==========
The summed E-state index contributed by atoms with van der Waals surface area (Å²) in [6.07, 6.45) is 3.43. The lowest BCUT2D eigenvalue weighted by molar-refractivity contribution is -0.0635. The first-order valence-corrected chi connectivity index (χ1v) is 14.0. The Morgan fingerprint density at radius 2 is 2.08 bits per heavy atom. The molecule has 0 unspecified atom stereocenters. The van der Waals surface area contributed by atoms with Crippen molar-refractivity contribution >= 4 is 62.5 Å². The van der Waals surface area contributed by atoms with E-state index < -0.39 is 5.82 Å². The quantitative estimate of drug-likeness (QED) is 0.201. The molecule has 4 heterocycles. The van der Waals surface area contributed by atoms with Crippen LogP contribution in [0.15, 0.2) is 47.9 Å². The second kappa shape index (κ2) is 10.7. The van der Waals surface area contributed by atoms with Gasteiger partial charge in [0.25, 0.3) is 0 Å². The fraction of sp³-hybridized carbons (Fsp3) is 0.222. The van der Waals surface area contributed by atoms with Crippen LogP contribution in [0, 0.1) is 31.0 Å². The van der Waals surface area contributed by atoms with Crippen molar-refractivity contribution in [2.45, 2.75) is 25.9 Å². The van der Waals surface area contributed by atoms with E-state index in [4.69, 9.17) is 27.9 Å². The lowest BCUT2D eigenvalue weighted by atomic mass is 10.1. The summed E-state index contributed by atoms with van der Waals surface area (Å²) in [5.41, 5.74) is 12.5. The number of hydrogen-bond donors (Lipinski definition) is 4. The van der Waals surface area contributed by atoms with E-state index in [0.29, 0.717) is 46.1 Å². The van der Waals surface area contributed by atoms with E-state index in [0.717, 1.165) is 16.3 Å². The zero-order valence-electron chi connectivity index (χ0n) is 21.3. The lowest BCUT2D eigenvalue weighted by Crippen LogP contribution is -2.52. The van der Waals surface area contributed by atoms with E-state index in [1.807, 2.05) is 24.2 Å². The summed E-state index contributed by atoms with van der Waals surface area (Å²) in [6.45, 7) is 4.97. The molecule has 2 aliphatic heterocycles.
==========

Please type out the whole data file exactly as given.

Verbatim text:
The summed E-state index contributed by atoms with van der Waals surface area (Å²) in [6.07, 6.45) is 3.43. The lowest BCUT2D eigenvalue weighted by molar-refractivity contribution is -0.0635. The first-order valence-corrected chi connectivity index (χ1v) is 14.0. The Morgan fingerprint density at radius 2 is 2.08 bits per heavy atom. The molecule has 0 unspecified atom stereocenters. The van der Waals surface area contributed by atoms with Crippen molar-refractivity contribution >= 4 is 62.5 Å². The van der Waals surface area contributed by atoms with E-state index < -0.39 is 5.82 Å². The quantitative estimate of drug-likeness (QED) is 0.201. The molecule has 4 heterocycles. The van der Waals surface area contributed by atoms with Crippen LogP contribution in [0.15, 0.2) is 47.9 Å². The second kappa shape index (κ2) is 10.7. The van der Waals surface area contributed by atoms with Gasteiger partial charge in [0.25, 0.3) is 0 Å². The fraction of sp³-hybridized carbons (Fsp3) is 0.222. The van der Waals surface area contributed by atoms with Crippen LogP contribution in [0, 0.1) is 31.0 Å². The van der Waals surface area contributed by atoms with Crippen molar-refractivity contribution in [2.45, 2.75) is 25.9 Å². The van der Waals surface area contributed by atoms with E-state index in [4.69, 9.17) is 27.9 Å². The lowest BCUT2D eigenvalue weighted by atomic mass is 10.1. The summed E-state index contributed by atoms with van der Waals surface area (Å²) in [5.41, 5.74) is 12.5. The number of hydrogen-bond donors (Lipinski definition) is 4. The van der Waals surface area contributed by atoms with E-state index in [0.29, 0.717) is 46.1 Å². The van der Waals surface area contributed by atoms with E-state index in [0.717, 1.165) is 16.3 Å². The zero-order valence-electron chi connectivity index (χ0n) is 21.3. The lowest BCUT2D eigenvalue weighted by Crippen LogP contribution is -2.52. The van der Waals surface area contributed by atoms with E-state index in [1.807, 2.05) is 24.2 Å². The summed E-state index contributed by atoms with van der Waals surface area (Å²) in [6.45, 7) is 4.97. The molecule has 2 aliphatic heterocycles.